Fast forward a week and I’m back at the bar. I have a plan. The plan is to give him my number, which I’ve scribbled on a scrap of paper. The plan is to give it to him quickly, casual-like, as if I was passing and it had just occurred to me to do it. The plan is not to chat for a bit, repeat the suggestion of going for a drink then practically put the bit of paper into his hand. That was a red dress day.

Shortly after that I found out he had a girlfriend. Which solved the mystery of what it was that I liked about him.

*

I meet his eye, smile. He smiles back. He’s on his way out – that’s clear from the coat – but we exchange pleasantries and I introduce him to the girl opposite. His friends appear; they’re ready to leave. We kiss on the cheeks.

‘You should come down to the bar more often,’ he says.

Again he kisses me, and walks away.

 

Two days later…

I bring up his profile. Everything about it is wrong: the clichéd phrases, the dodgy grammar, the selfie. I hit the message tab and start writing.

CC Image courtesy of 27147 on Flickr

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Saturday Night Fever

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CC Image courtesy of pedrosimoes7 on Flickr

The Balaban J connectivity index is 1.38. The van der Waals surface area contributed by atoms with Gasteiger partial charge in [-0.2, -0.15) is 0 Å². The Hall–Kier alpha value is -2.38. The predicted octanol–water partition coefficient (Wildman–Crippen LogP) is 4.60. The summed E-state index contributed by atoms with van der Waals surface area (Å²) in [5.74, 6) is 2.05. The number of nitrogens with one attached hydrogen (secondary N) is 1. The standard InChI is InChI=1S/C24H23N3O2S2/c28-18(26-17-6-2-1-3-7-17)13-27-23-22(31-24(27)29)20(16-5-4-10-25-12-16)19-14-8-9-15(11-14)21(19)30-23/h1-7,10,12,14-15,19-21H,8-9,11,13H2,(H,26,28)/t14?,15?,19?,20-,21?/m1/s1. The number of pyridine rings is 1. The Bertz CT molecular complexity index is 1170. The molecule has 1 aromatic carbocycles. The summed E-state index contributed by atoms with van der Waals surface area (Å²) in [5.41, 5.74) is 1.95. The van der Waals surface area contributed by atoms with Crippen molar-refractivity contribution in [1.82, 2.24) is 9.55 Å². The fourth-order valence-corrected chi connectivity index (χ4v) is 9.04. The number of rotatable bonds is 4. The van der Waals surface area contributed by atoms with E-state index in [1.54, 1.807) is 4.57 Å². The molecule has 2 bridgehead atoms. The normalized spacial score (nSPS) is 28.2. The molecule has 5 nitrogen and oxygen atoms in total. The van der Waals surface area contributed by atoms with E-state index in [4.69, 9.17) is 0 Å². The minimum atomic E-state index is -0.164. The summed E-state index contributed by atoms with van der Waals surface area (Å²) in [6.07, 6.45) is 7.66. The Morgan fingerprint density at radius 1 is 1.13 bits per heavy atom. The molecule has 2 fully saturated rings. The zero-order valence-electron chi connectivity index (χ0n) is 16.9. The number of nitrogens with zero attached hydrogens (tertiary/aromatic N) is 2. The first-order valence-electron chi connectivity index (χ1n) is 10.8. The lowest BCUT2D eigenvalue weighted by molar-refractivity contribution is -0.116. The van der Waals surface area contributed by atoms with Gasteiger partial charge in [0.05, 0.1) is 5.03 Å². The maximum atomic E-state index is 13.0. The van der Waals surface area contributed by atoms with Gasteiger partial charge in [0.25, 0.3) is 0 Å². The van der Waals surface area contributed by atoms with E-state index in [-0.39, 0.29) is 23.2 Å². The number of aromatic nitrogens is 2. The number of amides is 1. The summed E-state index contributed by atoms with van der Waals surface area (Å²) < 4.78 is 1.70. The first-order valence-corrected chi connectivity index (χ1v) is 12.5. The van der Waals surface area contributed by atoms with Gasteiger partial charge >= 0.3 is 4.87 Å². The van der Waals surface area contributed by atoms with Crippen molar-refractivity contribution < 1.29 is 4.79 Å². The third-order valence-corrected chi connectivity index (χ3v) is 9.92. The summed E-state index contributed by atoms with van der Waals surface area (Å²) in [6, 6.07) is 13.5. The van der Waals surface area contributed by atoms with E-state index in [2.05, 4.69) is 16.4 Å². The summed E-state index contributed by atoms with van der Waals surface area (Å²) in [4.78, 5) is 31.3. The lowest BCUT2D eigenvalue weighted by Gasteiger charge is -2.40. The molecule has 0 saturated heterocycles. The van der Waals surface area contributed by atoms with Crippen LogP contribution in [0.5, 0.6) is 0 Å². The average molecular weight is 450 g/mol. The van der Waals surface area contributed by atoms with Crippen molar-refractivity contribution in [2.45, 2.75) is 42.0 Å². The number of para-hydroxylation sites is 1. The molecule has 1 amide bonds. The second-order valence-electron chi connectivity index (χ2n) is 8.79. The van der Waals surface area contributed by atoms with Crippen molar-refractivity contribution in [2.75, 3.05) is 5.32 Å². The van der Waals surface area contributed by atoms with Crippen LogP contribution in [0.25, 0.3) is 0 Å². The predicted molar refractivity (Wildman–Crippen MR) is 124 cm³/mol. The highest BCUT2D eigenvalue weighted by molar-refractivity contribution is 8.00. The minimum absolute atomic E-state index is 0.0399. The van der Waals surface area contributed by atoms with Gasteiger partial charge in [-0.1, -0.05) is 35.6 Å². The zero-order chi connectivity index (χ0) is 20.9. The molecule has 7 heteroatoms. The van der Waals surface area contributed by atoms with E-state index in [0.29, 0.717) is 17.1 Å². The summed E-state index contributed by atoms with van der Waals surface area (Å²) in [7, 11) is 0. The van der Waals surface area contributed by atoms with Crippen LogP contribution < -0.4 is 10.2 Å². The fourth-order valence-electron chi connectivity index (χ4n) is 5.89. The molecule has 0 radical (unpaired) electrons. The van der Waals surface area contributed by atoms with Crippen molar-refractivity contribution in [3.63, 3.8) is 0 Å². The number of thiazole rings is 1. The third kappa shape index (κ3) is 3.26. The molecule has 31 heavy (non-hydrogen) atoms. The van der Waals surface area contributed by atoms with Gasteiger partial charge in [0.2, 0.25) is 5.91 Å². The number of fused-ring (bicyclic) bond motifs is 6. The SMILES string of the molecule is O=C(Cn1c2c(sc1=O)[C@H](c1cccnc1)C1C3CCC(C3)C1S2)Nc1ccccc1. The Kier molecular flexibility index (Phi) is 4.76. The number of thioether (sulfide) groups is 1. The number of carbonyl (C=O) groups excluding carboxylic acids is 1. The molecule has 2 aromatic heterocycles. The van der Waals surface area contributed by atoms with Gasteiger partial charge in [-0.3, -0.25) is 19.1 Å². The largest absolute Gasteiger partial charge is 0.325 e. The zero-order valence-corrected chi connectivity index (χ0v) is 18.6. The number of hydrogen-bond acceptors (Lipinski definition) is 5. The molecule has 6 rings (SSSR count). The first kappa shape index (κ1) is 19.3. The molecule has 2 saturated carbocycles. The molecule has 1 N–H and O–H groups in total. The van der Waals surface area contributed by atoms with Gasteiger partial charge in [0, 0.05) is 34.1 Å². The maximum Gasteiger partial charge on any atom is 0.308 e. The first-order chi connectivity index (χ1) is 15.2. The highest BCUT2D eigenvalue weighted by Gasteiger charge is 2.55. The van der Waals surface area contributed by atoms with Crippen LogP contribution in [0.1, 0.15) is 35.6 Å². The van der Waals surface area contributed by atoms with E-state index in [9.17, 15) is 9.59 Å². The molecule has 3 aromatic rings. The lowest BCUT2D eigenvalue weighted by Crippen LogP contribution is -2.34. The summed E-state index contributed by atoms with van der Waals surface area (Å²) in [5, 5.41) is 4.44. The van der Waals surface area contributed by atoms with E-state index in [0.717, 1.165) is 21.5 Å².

Everyday for about a year I woke to the same piece of dating advice. Written in pencil on a scrap of lined paper blue-tacked to my bedroom wall, it read:

If you’re attracted to a guy who isn’t pursuing you, DON’T EVER BE AROUND HIM. It’s masochistic.

At some point, perhaps because I thought it had done its work or because it didn’t meet my stringent standards for interior décor, I took it down.

 

Saturday night…

‘Did he invite you?’

I laugh. ‘No… no, it’s never that simple.’*

Beatrice smiles. ‘No. So, what, he said, ‘I’m going to this thing, you should come’?’

‘Nooo…’

What had he said exactly? He’d said: ‘I might be going to this ball. All Latin and ballroom dancing.’ Then a smiley face.

Cue puzzled face. He ‘might’ be going so, what, I ‘might’ turn up and find he wasn’t there? I recalled a guy friend’s insight into male dating behaviours (‘there are no hidden meanings’), waited a few days, then replied in a similarly ambivalent fashion.

 

By some miracle we are both in the same place at the same time on Saturday night, dancing. Well, he’s dancing. I’m sitting on the sidelines with Beatrice.

‘So, what do you think?’ I say. ‘Does he fancy me?’

‘Do you fancy him?’

‘Yes.’

‘Right. Well… why don’t you suggest going for a drink and see what happens?’

I stare, then spout the usual guff about how it should come from him.

‘Yeah, but what have you got to lose?’